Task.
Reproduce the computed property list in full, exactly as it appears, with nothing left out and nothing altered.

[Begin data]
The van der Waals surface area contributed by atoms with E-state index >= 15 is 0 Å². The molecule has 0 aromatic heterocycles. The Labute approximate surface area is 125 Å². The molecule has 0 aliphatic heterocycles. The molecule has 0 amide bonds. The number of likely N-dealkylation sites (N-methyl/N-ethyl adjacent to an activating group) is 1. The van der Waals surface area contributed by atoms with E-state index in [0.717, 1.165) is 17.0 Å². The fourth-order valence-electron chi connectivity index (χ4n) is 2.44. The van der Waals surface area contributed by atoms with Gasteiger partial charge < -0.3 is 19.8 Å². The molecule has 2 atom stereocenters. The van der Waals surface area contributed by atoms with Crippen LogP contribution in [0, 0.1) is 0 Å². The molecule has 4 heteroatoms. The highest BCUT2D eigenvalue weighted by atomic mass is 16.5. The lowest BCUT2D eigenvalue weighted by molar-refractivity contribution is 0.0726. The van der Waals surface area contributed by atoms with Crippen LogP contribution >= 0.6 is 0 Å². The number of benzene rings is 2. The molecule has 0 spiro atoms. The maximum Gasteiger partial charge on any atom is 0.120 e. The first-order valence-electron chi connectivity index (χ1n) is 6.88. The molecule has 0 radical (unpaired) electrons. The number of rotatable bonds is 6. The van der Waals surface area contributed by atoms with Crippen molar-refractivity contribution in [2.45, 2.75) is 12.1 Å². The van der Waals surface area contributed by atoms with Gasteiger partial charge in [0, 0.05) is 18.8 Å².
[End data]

The van der Waals surface area contributed by atoms with E-state index >= 15 is 0 Å². The molecule has 0 aromatic heterocycles. The Labute approximate surface area is 125 Å². The molecule has 0 aliphatic heterocycles. The molecule has 0 amide bonds. The number of likely N-dealkylation sites (N-methyl/N-ethyl adjacent to an activating group) is 1. The van der Waals surface area contributed by atoms with E-state index in [0.717, 1.165) is 17.0 Å². The fourth-order valence-electron chi connectivity index (χ4n) is 2.44. The van der Waals surface area contributed by atoms with Gasteiger partial charge < -0.3 is 19.8 Å². The molecule has 2 atom stereocenters. The van der Waals surface area contributed by atoms with Crippen LogP contribution in [0, 0.1) is 0 Å². The molecule has 4 heteroatoms. The highest BCUT2D eigenvalue weighted by atomic mass is 16.5. The lowest BCUT2D eigenvalue weighted by molar-refractivity contribution is 0.0726. The van der Waals surface area contributed by atoms with Crippen LogP contribution >= 0.6 is 0 Å². The number of benzene rings is 2. The molecule has 0 spiro atoms. The maximum Gasteiger partial charge on any atom is 0.120 e. The first-order valence-electron chi connectivity index (χ1n) is 6.88. The molecule has 0 radical (unpaired) electrons. The number of rotatable bonds is 6. The van der Waals surface area contributed by atoms with Crippen molar-refractivity contribution in [2.45, 2.75) is 12.1 Å². The van der Waals surface area contributed by atoms with Gasteiger partial charge in [0, 0.05) is 18.8 Å².